Female sexual dysfunction and diabetes

July 29, 2010 by  
Filed under DEPRESSION, DIABETES, INFERTILITY

Diabetes comes with a lot of complications, including sexual dysfunction. There has been a lot of research on the relation between type 2 diabetes and erectile dysfunction (ED) in male patients with reported prevalence of up to 50%, but little is known about female sexual dysfunction (FSD). FSD is characterized by lack of libido and sexual satisfaction, even discomfort and pain during intercourse.

Italian researchers decided to address this knowledge gap and investigated the factors that are correlated to FSD in diabetic patients.  Their results indicated that FSD was not linked to hemoglobin A1C or time since diagnosis, hypertension or smoking. However, FSD was shown to be most prevalent in women who are married or depressed. Whereas physical activity positive influences FSD, age, metabolic syndrome and poor lipid profile seem have a negative impact. Much more, FSD is more prevalent in menopausal women compared to non-menopausal women. The authors concluded that:

“Further studies are needed to elucidate in full the mechanisms underlying the evident differences between male and female sexual function. In the meantime, evaluation of female sexuality should become a routine evaluation in women with type 2 diabetes, such as other diabetic complications.”

The results indicate sexual dysfunction occurs in both men and women especially among those with diabetes. However, the determining factors seem to differ between sexes. Whereas ED is closely linked to cardiovascular risk factors, FSD seems to be more linked to neurological and social factors. In fact, several studies have linked FSD to depression and marital status

There is something that diabetic women can do to help prevent FSD – improvement in diet and more physical activity. Experts believe it is not just diabetic diet that would help but sticking to the so-called Mediterranean diet, according to the same team of researchers.

Mediterranean diet has been shown to be beneficial for the heart and blood sugar levels. However, this is the first study to demonstrate the positive effect of such a diet in reducing FSD.

Like many chronic diseases, diabetes and its many complications, including sexual dysfunction benefits from lifestyle change that involves diet and physical exercise.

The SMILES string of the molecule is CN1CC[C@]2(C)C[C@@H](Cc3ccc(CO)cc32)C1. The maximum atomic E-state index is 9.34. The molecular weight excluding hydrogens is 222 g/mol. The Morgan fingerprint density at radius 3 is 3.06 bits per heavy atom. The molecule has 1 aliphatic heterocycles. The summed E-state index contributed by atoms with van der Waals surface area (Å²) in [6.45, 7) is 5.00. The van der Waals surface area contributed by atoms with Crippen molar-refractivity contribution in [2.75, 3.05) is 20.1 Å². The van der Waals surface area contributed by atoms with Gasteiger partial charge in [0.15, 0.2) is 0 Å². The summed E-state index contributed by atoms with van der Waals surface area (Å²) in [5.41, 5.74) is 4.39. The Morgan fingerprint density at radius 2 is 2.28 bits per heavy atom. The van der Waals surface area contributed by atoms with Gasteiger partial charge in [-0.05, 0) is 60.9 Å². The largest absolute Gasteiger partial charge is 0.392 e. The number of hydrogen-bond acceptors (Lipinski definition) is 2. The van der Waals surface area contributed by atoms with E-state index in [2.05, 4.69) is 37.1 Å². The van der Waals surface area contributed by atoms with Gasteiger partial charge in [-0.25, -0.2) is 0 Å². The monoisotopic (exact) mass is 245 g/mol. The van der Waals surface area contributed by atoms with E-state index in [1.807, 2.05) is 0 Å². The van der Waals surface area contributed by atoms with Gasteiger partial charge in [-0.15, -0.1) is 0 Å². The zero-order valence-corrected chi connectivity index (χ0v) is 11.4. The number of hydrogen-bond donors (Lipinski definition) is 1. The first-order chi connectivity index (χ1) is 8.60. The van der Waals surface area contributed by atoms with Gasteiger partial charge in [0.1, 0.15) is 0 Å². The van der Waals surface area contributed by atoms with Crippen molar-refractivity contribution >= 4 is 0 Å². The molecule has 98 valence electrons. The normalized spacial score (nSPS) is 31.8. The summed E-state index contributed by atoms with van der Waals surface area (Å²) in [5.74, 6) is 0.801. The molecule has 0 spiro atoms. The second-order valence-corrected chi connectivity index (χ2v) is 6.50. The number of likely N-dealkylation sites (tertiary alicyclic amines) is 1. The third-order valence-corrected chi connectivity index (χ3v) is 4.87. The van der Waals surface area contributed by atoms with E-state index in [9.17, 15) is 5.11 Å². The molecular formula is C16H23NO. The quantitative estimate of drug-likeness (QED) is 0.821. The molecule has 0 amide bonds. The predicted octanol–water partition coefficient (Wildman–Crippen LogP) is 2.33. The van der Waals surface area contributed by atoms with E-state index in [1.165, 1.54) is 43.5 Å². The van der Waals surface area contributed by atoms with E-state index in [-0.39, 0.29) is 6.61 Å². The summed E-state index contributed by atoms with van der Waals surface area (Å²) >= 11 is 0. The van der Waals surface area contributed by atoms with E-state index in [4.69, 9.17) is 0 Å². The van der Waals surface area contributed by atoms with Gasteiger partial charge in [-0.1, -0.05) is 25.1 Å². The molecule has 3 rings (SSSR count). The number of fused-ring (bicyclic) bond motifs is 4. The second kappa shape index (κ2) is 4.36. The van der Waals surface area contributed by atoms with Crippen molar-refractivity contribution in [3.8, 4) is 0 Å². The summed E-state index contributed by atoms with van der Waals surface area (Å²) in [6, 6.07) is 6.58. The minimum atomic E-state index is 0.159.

BPA linked to male sexual dysfunction and infertility

June 1, 2010 by  
Filed under INFERTILITY

BPA aka bisphenol A is in the headlines again but this time it has nothing to do with baby bottles and formulas. It is more about where babies come from – male fertility.

The research institute Kaiser Permanente reports that increased BPA levels in the urine of men can mean decreased sexual function that would desire, erectile dysfunction, and lower semen strength.

Why aren’t we surprised? Because BPA is quite known to be a human endocrine disrupter that creates havoc with hormones – a gender bender chemical, you might say.

The Kaiser Permanente researchers conducted a 5-year study of 427 factory workers in China. One group of workers employed as packagers, technical supervisors, laboratory technicians and maintenance workers in manufacturing facilities where BPA is used as an ingredient, the other group did not. The results showed significantly higher levels of BPA in BPA manufacturing facilities and these levels are correlated to sexual dysfunction.

According to study lead author Dr. De-Kun Li, a reproductive and perinatal epidemiologist at Kaiser Permanente’s Division of Research in Oakland, Calif.

“Because the BPA levels in this study were very high, more research needs to be done to see how low a level of BPA exposure may have effects on our reproductive system. This study raises the question: Is there a safe level for BPA exposure, and what is that level? More studies like this, which examine the effect of BPA on humans, are critically needed to help establish prevention strategies and regulatory policies.”

Although this has been previously observed in animal studies, this is supposedly the first study in humans to link BPA levels in the urine with sexual dysfunction

The levels measured were 50 times higher than what were measured in men in the general US population, indicating very high exposure. However, there is evidence that the endocrine disruption even occurs at low levels of long-term exposure.

Dr. Li continues to explain:

“This is the first human study to show that high urine BPA is associated with lower male sexual function. Also, even among men exposed to BPA from only environmental sources (no occupational exposure and with average BPA level lower than the average observed in the American population), there were indications of an increased risk of sexual dysfunction.”

Although BPA is slowly being phased out in the manufacturing of plastics for food packaging, it is still being used in the manufacture of non-food related plastics. Workers in these factories are exposed to high amounts of this chemical each day.

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NOTE: The contents in this blog are for informational purposes only, and should not be construed as medical advice, diagnosis, treatment or a substitute for professional care. Always seek the advice of your physician or other qualified health professional before making changes to any existing treatment or program. Some of the information presented in this blog may already be out of date.